Recognizing this, women’s health activists have fought to put some teeth in informed consent by backing it up with legislation. Currently, three states (California, New York, and Texas) have passed informed consent laws specific to hysterectomy. "But as they are written and enforced now, these laws are pretty much a joke," the National Uterine Fibroids Foundation’s Dionne says. The law in California was passed in 1987, the one in Texas in 2003 — but when MORE magazine called medical board representatives in these states, they weren’t even aware such a law existed. They later reported that few, if any, complaints had been filed — not surprising, since presumably few patients are aware of the laws either. Since 1991, any New York State physician recommending hysterectomy has been required to give the patient information published by the state department of health (DOH) that provides details about the procedure as well as alternatives. But MORE magazine’s investigation found little evidence that the information is actually getting into the hands of the women who need it. Within the past year, DOH records show that fewer than 20 ob-gyn practices in the entire state ordered copies of the booklet. That poses the questions: How many of the more than 4,000 ob-gyns in New York are actually complying with the law and providing the required information every time they recommend hysterectomy — and how many, perhaps unknowingly, are breaking the law by not doing so? The DOH spokesperson says it has not received any complaints from patients, and that doctors can download the required information from the DOH Web site. But there’s no system to track how often doctors do download, and if they do, whether the information reaches patients, says Assemblywoman Helene E. Weinstein, who cosponsored New York’s law. "It’s the job of the DOH to ensure physicians distribute it…The purpose was to inform patients who didn’t know to ask questions. The ball was dropped," she says.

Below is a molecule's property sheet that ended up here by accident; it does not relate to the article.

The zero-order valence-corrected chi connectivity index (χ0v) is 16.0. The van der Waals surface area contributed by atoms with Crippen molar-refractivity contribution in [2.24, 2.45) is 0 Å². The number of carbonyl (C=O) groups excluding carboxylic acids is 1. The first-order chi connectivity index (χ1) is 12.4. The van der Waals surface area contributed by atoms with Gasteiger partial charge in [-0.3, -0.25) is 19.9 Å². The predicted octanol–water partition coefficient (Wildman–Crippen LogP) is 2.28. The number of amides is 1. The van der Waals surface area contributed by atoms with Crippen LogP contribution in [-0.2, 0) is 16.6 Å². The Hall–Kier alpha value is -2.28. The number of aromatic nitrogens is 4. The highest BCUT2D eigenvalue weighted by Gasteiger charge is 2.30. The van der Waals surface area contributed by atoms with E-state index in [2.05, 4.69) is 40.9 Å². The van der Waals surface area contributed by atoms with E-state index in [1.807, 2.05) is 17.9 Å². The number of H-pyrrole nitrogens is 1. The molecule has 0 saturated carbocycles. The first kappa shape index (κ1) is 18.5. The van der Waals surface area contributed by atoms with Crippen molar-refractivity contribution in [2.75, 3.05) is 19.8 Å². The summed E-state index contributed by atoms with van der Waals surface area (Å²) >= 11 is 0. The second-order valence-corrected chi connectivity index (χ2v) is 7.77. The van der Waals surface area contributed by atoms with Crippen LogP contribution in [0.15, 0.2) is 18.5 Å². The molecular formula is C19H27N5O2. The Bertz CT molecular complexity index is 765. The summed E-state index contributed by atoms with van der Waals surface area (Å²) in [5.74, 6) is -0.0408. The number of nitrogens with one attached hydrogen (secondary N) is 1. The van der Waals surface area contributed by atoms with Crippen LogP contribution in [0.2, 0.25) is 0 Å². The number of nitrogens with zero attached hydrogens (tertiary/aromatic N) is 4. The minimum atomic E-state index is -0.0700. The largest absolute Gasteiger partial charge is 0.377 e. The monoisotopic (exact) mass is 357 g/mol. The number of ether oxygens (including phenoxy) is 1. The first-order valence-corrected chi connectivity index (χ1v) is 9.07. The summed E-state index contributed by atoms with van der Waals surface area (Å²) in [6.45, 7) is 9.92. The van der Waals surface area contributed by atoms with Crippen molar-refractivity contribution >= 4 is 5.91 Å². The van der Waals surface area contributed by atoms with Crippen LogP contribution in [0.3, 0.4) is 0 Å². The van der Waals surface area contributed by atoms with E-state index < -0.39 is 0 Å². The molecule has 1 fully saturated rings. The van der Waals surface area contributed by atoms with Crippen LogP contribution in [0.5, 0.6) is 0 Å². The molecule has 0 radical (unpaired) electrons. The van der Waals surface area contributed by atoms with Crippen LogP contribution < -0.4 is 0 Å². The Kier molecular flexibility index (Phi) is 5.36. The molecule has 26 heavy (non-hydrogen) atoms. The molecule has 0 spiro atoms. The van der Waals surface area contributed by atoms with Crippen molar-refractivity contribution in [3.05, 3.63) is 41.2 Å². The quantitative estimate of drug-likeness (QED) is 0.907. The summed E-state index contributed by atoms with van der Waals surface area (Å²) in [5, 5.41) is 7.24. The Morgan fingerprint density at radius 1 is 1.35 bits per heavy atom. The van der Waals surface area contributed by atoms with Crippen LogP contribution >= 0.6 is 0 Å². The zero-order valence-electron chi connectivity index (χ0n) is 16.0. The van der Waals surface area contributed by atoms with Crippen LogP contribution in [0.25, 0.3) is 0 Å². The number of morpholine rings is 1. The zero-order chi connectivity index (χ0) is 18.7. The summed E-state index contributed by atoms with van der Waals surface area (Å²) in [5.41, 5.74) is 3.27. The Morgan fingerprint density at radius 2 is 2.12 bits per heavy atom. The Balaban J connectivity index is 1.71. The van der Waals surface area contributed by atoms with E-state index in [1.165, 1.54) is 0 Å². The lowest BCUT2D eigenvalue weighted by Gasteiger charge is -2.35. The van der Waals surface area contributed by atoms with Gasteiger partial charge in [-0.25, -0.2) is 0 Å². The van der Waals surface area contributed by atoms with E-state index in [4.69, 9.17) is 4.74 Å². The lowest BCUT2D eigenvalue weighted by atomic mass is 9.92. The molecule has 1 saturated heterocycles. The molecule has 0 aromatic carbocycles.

Caplan cites another problem with informed consent: Even when physicians mention alternatives, they often build in their own bias. They may tell you that laparoscopic or vaginal hysterectomy will carry a higher risk of complications than an open abdominal procedure. "But they are not finishing the sentence and telling you that this is true in their hands, but not necessarily in the hands of others," Caplan says. "Doctors often finesse informed consent in this way because they don’t want to lose business." Even ACOG’s pamphlet on fibroid treatment, which is what you’re most likely to find in ob-gyn offices, avoids mentioning the importance of the doctor’s skill. It clearly states that whether a hysterectomy is performed vaginally or abdominally "depends on the size of the fibroids." That’s true, as far as it goes. But the brochure fails to mention another crucial element: ability. The larger the fibroid, the more difficult the removal, however it is accomplished. But in many cases, experienced surgeons can do it laparoscopically, vaginally, or a combination of both, and do it well. A 2005 review of 27 trials conducted by the nonprofit Cochrane Collaboration concluded that a physician’s decision on which type of surgery to perform (open abdominal, laparoscopic, or vaginal) "is tightly tied to experience and comfort level."
Change: It’s in Our Hands
Given the way that doctors are trained, women should not look to the medical schools for any immediate improvement. Although less-invasive gynecological procedures are being taught, residents have scant opportunities to refine their skills. "Ob-gyn has become complex. In addition to gynecology, residents must now train in many things, like perinatology and ultrasound," Levy says. Residents are expected to "understand" laparoscopic hysterectomy but not necessarily "be able to perform it independently," according to the list of requirements issued by ACOG’s educational arm known as CREOG (Council on Resident Education in Obstetrics and Gynecology.) "This should change," says Alan Decherney, MD, of the UCLA School of Medicine.